Zimbabwe’s Finance Minister Mthuli Ncube said Friday the country’s mining sector is on a strong rebound on the back of firming commodity prices and resurging demand.
“The sector is shaking off the negative effects of COVID-19 which affected global value chains and impacted demand for commodities,” he said at the Zimbabwe annual mining conference 2021 being held in the resort town of Victoria Falls.
The sector contracted by 12.4 percent and 9 percent in 2019 and 2020 respectively.
The sector, which is currently the biggest foreign currency earner for the economy, is expected to grow by 11 percent this year.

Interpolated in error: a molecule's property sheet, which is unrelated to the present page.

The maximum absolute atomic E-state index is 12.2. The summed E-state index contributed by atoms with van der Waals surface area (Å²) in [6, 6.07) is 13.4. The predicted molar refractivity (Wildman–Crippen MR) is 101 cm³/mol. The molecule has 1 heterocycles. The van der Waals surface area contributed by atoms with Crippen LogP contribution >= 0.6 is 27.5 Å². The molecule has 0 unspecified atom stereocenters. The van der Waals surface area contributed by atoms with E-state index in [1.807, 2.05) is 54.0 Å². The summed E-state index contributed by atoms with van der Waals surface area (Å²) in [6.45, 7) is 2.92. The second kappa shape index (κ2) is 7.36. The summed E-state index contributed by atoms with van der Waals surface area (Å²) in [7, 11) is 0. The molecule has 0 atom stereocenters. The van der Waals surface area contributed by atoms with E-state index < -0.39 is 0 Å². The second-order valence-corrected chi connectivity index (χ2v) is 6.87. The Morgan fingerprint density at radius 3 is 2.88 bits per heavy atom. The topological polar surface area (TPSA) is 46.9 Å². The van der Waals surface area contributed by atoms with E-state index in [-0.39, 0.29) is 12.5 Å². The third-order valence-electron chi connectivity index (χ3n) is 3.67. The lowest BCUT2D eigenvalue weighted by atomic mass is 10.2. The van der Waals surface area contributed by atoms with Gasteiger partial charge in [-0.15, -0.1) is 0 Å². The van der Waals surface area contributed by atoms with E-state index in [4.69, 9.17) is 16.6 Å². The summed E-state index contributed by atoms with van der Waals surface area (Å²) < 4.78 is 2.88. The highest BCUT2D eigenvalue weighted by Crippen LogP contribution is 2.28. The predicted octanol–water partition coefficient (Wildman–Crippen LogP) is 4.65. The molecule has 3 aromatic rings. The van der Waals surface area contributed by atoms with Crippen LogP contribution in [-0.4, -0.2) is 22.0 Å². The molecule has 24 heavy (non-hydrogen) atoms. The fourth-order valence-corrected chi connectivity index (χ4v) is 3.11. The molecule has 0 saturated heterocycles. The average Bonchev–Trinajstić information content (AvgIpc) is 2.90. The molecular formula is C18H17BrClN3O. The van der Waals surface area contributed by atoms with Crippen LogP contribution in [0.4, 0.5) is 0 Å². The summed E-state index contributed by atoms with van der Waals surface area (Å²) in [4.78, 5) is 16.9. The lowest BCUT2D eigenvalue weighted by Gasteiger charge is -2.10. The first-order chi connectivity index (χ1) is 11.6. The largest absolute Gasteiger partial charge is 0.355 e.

Ncube said growth in the sector in the short to medium term will be driven mainly by the opening of new mines, expansion of existing projects and resuscitation of closed mines.
To ensure that the economy derives maximum benefit from the sector, there is need to shift focus from “just extracting” to “value addition and beneficiation”, he said.
“This will also generate more employment and increase the export value of minerals,” Ncube said.
The Zimbabwean government has earmarked the mining sector to reach a US$12B market value by 2023, with gold expected to fuel the ambitious mining sector growth.
Mineral exports raked in US$3.2B last year, from US$2.8B in 2019.